This 16GB Kingston SSD is removable, but there aren't many NGFF (next generation form factor) storage options to replace it with just yet
While it is perfectly functional and actually makes the Chrome experience bearable by providing a comprehensive range of image editing functions for nothing, it does have a rather major flaw. Unfortunately, none of the key commands work even though they’re listed alongside tasks on the various drop down menus. It seems working in this Flash-based walled garden from within Chrome needs some refinement, as the navigation is all point and click.
And if image editing from a mobile appeals, then you’ll need to e-mail those pics. I tried an Apple iPhone 4S, a Nokia Lumia 820 Windows Phone and a Moto G Android handset and none of them would mount as USB drives, despite various notifications on their screens recognising a computer connection. Lest we forget printing – you’ll need to go round the houses with Google’s Cloud Print to get a hard copy, even if you’ve a printer sat next to you. As it says in the Settings info “Don't try to plug your printer into your Chromebook--it won't work!”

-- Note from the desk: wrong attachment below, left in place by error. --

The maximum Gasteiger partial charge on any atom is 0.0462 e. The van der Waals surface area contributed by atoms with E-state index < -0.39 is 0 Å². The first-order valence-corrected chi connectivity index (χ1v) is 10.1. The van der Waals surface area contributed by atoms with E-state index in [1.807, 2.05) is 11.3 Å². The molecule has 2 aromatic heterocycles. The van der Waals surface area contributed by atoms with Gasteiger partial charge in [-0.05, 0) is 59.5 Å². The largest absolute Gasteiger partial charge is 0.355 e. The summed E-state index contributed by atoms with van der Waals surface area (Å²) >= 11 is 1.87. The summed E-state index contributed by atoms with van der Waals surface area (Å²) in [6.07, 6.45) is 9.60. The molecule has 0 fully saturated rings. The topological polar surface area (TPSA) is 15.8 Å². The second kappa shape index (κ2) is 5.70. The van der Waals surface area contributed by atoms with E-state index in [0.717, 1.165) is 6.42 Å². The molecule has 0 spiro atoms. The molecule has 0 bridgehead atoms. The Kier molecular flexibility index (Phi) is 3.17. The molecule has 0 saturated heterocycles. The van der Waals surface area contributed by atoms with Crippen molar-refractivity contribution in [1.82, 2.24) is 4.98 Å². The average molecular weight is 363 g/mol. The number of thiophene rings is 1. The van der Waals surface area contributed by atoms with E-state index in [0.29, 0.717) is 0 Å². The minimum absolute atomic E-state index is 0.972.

Swapping over to a full blown Linux alternative is easier than you might think on a Chromebook
Sure there are new printers that support Cloud Print these days, but how often do you replace a printer? Probably not as often as a laptop. Still, you do have the option to run a mainstream Linux distro alongside Google's Chrome, which is also Linux-based. One way is to use Crouton, which is a breeze. After installation, simple key commands switch between them Chrome and Ubuntu without the need for restarts. It's very straightforward to set up with Ubuntu and both share the same Downloads folder, so documents can be interchanged easily.
The Reg Verdict
I’ll admit I’m warming to Chrome, but it’s a relationship that’s still far from cosy. The useful app choices remain very limited and the OS still feels rough round the edges in places and the printing limitations are as annoying as ever. Yet, whatever you think about Google’s Chromebook experience, Acer has turned out a respectable, compact notebook at an affordable price with an all day battery life.
Certainly, given the cost of alternatives, such as the Asus T100 Windows 8 touchscreen convertible at £150 more, those working to a rigid budget will be taking a long hard look at this always updated, virus-free Google experience.
Indeed, the dual OS set-up running Chrome and an alternative flavour of Linux is definitely appealing and the SD card slot can take care of storage expansion, if required. This combination of functional inexpensive hardware and a level of versatility should ensure the Acer C720 Chromebook will have its share of fans. ®